There's no question that the penalties meted out to Penn State in the wake of the Jerry Sandusky child abuse affair are draconian, but they could be worse...much worse.
According to the Associated Press, the university's board of trustees - at least a strong majority of them - is convinced that the list of penalties, both fiscal and emotional, are the best deal the university could get given the severity of the case in question.
We agree with that majority and believe that the best course for PSU at this point is to take its lumps and move on as quickly and forthrightly as possible.
Further appeals and whining about the penalties only serve to prolong the agony and distract officials from the work that needs to be done to repair the institution's image.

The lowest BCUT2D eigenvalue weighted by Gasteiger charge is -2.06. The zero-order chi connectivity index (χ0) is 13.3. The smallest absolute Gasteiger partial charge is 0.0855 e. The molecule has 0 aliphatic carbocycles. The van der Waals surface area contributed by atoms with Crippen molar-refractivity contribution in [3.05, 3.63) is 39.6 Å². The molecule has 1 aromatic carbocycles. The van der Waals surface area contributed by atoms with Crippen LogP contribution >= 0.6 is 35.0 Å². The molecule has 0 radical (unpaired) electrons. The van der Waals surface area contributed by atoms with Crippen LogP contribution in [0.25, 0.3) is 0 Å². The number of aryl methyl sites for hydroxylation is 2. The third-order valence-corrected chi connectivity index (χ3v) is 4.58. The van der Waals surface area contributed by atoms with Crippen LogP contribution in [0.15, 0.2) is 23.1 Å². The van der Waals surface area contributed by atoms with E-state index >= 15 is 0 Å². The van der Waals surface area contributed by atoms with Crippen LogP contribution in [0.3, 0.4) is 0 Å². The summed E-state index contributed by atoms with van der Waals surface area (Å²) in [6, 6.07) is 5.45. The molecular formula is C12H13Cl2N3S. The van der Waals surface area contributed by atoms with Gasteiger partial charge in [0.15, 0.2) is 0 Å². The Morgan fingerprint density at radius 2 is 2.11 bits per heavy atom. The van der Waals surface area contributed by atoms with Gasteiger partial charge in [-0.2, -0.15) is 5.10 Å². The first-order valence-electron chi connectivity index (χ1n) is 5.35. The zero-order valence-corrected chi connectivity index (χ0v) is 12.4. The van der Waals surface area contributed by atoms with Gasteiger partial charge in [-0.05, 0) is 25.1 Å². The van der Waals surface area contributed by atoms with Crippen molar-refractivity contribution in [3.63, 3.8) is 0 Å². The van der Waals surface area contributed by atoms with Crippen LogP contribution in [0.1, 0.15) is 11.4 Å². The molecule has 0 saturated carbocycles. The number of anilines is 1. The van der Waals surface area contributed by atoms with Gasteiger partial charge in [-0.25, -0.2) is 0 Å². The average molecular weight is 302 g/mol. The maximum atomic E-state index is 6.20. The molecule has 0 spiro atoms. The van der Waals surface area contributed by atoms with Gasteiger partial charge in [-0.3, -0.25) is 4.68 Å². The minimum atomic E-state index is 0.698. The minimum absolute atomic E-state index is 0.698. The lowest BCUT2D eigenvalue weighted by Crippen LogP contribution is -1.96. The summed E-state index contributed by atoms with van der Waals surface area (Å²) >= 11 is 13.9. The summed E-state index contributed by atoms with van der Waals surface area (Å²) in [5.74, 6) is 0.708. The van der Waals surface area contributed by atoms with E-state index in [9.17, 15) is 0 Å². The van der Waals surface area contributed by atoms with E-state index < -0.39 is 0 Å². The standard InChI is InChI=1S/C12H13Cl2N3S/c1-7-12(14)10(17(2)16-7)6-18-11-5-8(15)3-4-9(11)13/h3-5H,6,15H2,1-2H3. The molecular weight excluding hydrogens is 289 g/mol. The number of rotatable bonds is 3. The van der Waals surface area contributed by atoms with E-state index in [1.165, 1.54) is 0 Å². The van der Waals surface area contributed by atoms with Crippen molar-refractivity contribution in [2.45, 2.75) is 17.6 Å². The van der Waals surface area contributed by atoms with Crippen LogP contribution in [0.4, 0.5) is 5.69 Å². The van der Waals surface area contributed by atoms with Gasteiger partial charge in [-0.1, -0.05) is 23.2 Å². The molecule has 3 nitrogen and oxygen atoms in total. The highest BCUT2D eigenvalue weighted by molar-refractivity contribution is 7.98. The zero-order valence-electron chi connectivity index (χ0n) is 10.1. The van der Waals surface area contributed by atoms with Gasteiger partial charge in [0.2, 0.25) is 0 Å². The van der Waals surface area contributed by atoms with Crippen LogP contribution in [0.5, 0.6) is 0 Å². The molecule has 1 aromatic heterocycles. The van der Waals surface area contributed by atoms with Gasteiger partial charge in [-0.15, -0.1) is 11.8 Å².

According to PSU President Rodney Erickson, he was faced with a choice between the penalties that were ultimately accepted or the "death" of the program for several years, which would have harmed not only the university, but the region's economy, which relies heavily on filling Beaver Stadium every fall.
Erickson said the majority of NCAA officials "wanted blood" because it had discerned that the university had placed the football program in higher esteem than the university's values. This wasn't just a case of fudging grades or eligibility standards; this was a case of a cultural shortcoming in the institution's value system.
Erickson made the right decision, the only reasonable decision. It was certainly the only decision that allows the university to move on as quickly as possible and put this terrible incident deep into the fog of the past.